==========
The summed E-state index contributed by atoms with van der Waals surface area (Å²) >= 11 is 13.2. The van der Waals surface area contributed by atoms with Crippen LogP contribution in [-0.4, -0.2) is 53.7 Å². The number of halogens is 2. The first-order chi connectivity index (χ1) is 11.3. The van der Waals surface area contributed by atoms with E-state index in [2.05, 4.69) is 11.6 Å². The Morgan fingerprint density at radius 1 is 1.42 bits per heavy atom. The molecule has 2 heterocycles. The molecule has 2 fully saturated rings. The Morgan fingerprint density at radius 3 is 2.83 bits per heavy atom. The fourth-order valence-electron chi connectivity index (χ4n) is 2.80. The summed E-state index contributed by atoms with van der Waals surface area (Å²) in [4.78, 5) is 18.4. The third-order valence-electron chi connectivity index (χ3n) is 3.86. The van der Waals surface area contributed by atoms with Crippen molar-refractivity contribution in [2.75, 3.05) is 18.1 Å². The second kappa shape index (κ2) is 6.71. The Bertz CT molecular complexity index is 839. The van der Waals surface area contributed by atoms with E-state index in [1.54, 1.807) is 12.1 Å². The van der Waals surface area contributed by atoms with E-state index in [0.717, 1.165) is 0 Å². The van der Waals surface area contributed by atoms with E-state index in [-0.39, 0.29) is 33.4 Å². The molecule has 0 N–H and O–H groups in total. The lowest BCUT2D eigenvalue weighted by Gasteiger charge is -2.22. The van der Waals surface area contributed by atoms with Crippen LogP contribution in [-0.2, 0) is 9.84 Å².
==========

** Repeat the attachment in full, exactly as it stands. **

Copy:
The summed E-state index contributed by atoms with van der Waals surface area (Å²) >= 11 is 13.2. The van der Waals surface area contributed by atoms with Crippen LogP contribution in [-0.4, -0.2) is 53.7 Å². The number of halogens is 2. The first-order chi connectivity index (χ1) is 11.3. The van der Waals surface area contributed by atoms with E-state index in [2.05, 4.69) is 11.6 Å². The Morgan fingerprint density at radius 1 is 1.42 bits per heavy atom. The molecule has 2 heterocycles. The molecule has 2 fully saturated rings. The Morgan fingerprint density at radius 3 is 2.83 bits per heavy atom. The fourth-order valence-electron chi connectivity index (χ4n) is 2.80. The summed E-state index contributed by atoms with van der Waals surface area (Å²) in [4.78, 5) is 18.4. The third-order valence-electron chi connectivity index (χ3n) is 3.86. The van der Waals surface area contributed by atoms with Crippen molar-refractivity contribution in [2.75, 3.05) is 18.1 Å². The second kappa shape index (κ2) is 6.71. The Bertz CT molecular complexity index is 839. The van der Waals surface area contributed by atoms with E-state index in [1.54, 1.807) is 12.1 Å². The van der Waals surface area contributed by atoms with E-state index in [0.717, 1.165) is 0 Å². The van der Waals surface area contributed by atoms with E-state index in [-0.39, 0.29) is 33.4 Å². The molecule has 0 N–H and O–H groups in total. The lowest BCUT2D eigenvalue weighted by Gasteiger charge is -2.22. The van der Waals surface area contributed by atoms with Crippen LogP contribution in [-0.2, 0) is 9.84 Å².